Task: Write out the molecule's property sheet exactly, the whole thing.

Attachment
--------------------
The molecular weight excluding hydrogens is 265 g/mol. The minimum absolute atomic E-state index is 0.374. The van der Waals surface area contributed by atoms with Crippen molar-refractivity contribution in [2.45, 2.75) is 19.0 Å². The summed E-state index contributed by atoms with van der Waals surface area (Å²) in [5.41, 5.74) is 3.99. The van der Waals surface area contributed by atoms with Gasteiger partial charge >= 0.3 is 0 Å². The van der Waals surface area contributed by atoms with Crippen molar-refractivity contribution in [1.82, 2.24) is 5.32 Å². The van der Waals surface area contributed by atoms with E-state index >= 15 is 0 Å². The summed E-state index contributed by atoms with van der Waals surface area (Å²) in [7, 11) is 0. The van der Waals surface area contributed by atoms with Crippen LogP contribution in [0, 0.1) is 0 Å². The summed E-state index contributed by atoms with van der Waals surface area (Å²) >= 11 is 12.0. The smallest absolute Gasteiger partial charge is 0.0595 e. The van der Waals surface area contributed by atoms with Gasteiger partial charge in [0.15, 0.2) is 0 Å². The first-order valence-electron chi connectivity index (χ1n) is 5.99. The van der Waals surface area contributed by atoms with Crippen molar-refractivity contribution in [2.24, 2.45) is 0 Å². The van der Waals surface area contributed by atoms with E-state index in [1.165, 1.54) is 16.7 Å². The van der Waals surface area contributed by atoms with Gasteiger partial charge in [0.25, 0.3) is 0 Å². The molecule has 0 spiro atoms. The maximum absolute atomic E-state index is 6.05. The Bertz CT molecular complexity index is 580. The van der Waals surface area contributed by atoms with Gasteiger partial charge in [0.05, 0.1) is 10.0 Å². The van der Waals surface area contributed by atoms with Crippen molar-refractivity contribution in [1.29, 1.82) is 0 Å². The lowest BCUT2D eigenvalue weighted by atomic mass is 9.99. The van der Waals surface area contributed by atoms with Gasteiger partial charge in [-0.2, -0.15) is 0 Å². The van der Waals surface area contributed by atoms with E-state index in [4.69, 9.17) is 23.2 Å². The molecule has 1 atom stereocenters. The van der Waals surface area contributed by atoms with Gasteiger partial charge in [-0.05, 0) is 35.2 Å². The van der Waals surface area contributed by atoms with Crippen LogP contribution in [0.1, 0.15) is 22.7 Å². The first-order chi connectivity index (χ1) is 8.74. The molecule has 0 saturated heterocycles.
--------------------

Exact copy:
The molecular weight excluding hydrogens is 265 g/mol. The minimum absolute atomic E-state index is 0.374. The van der Waals surface area contributed by atoms with Crippen molar-refractivity contribution in [2.45, 2.75) is 19.0 Å². The summed E-state index contributed by atoms with van der Waals surface area (Å²) in [5.41, 5.74) is 3.99. The van der Waals surface area contributed by atoms with Gasteiger partial charge >= 0.3 is 0 Å². The van der Waals surface area contributed by atoms with Crippen molar-refractivity contribution in [1.82, 2.24) is 5.32 Å². The van der Waals surface area contributed by atoms with E-state index >= 15 is 0 Å². The summed E-state index contributed by atoms with van der Waals surface area (Å²) in [7, 11) is 0. The van der Waals surface area contributed by atoms with Crippen LogP contribution in [0, 0.1) is 0 Å². The summed E-state index contributed by atoms with van der Waals surface area (Å²) >= 11 is 12.0. The smallest absolute Gasteiger partial charge is 0.0595 e. The van der Waals surface area contributed by atoms with Gasteiger partial charge in [0.15, 0.2) is 0 Å². The first-order valence-electron chi connectivity index (χ1n) is 5.99. The van der Waals surface area contributed by atoms with Crippen molar-refractivity contribution in [2.24, 2.45) is 0 Å². The van der Waals surface area contributed by atoms with E-state index in [1.165, 1.54) is 16.7 Å². The van der Waals surface area contributed by atoms with Gasteiger partial charge in [0.25, 0.3) is 0 Å². The molecule has 0 spiro atoms. The maximum absolute atomic E-state index is 6.05. The Bertz CT molecular complexity index is 580. The van der Waals surface area contributed by atoms with Gasteiger partial charge in [0.05, 0.1) is 10.0 Å². The van der Waals surface area contributed by atoms with Crippen molar-refractivity contribution in [1.29, 1.82) is 0 Å². The lowest BCUT2D eigenvalue weighted by atomic mass is 9.99. The van der Waals surface area contributed by atoms with Gasteiger partial charge in [-0.2, -0.15) is 0 Å². The van der Waals surface area contributed by atoms with E-state index in [4.69, 9.17) is 23.2 Å². The molecule has 1 atom stereocenters. The van der Waals surface area contributed by atoms with Gasteiger partial charge in [-0.05, 0) is 35.2 Å². The van der Waals surface area contributed by atoms with Crippen LogP contribution in [0.1, 0.15) is 22.7 Å². The first-order chi connectivity index (χ1) is 8.74. The molecule has 0 saturated heterocycles.